Paul P. Mealing

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Monday, 30 September 2013

Probability and Causality – can they be reconciled in our understanding of the universe?

In last month’s Philosophy Now (July/August 2013) Raymond Tallis wrote an interesting and provocative article (as he often does) on the subject of probability and its relationship to quantum mechanics and causality (or not). He started off by referencing a talk he gave at the Hay Festival in Wales titled, ‘Has Physics Killed Philosophy?’ According to Tallis, no, but that’s neither the subject of his article nor this post.

Afterwards, he had a conversation with Raja Panjwani, who apparently is both a philosopher and a physicist as well as ‘an international chess champion’. They got to talking about how, in quantum mechanics, ‘causation has been replaced by probability’ unless one follows the ‘many-worlds’ interpretation of quantum mechanics, whereby every causal effect is realised in some world somewhere. One of the problems with the many-worlds view (not discussed by Tallis) is that it doesn’t account for the probability of an event occurring in ‘our world’ as dictated by Schrodinger’s equation and Born’s rule. (I’ve written an entire post on that subject if the reader is interested.)

David Deutsch, the best known advocate of the many-worlds interpretation, claims that the probabilities are a consequence of how many worlds there are for each quantum event, but if there are infinite possibilities, as the theory seems to dictate according to Feynman’s integral path method, then every probability is one, which would be the case if there were an infinite number of worlds. It has to be said that Deutsch is much cleverer than me, so he probably has an answer to that, which I haven’t seen.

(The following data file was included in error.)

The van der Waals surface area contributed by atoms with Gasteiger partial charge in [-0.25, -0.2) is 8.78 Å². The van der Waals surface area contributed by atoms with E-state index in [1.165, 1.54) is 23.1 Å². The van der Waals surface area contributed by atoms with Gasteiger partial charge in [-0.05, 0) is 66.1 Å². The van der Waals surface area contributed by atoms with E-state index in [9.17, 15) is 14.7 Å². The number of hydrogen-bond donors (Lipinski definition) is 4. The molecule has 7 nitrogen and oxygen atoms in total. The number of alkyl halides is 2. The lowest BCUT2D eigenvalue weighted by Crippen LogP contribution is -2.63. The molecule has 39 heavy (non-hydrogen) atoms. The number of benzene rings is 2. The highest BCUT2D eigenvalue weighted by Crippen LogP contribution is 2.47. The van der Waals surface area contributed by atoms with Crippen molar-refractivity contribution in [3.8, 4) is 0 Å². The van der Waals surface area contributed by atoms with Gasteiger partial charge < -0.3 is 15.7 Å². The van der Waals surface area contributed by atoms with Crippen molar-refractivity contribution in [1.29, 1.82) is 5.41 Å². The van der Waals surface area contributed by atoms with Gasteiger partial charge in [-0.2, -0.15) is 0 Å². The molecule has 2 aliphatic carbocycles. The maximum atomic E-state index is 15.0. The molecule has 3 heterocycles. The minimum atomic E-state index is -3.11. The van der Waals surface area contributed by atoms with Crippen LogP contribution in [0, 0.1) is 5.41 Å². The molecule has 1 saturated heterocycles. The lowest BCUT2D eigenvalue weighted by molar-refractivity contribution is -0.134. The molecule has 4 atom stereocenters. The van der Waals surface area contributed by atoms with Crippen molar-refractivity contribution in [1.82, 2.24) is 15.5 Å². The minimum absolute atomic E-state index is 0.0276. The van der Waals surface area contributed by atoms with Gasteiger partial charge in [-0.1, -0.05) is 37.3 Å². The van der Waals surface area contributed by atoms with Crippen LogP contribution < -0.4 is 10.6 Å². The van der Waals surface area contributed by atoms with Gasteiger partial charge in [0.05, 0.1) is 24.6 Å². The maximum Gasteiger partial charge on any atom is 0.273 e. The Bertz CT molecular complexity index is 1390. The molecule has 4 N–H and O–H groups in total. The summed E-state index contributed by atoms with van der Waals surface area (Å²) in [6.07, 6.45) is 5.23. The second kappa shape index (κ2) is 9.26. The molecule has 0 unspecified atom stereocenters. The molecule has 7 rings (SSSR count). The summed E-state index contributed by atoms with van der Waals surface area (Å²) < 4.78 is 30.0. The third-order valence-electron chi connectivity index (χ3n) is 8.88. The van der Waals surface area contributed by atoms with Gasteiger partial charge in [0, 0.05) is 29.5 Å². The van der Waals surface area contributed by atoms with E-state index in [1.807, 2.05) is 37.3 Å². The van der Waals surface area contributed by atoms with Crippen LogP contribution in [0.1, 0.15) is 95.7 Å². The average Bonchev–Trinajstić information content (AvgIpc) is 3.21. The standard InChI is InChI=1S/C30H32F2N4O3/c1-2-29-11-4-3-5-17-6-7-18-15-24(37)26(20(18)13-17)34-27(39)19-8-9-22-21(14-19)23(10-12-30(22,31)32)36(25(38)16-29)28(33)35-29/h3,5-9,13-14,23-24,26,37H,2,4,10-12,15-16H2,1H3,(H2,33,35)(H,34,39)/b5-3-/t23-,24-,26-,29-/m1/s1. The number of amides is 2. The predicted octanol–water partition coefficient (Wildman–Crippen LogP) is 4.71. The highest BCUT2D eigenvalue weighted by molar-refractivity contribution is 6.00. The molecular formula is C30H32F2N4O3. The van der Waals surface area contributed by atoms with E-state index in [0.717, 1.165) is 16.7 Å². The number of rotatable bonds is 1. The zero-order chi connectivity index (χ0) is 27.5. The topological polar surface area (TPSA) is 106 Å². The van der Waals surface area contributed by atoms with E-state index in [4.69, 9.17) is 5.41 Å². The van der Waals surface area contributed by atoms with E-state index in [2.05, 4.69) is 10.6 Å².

Tallis’s discussion quickly turns to coin-tossing, as did his conversation with Panjwani apparently, to demonstrate to ordinary people (i.e. non-physicists) how probabilities, despite appearances to the contrary, are non-causal. In particular, Tallis makes the point, often lost on gamblers, that a long sequence of ‘Heads’ (for example) has no consequence for the next coin toss, which could still be equal probability ‘Head’ or ‘Tail’. But, assuming that the coin is ‘fair’ (not biased), we know that the probability of a long sequence of ‘Heads’ (or ‘Tails’) becomes exponentially less as the sequence gets longer. So what is the connection? I believe it’s entropy.

Erwin Schrodinger in his book (series of lectures, actually), What is Life? gives the example of shuffling cards to demonstrate entropy, which also involves probabilities, as every poker player knows. In other words, entropy, which is one of the fundamental laws of the universe, is directly related to probability. To take the classic example of perfume diffusing from a bottle into an entire room, what is the probability of all the molecules of the perfume ending up back in the bottle? Infinitesimal. In other words, there is a much, much higher probability of the perfume being evenly distributed throughout the entire room, gusts of wind and air-conditioning notwithstanding. Entropy is also linked to the arrow of time, but that’s another not entirely unrelated topic, which I may return to.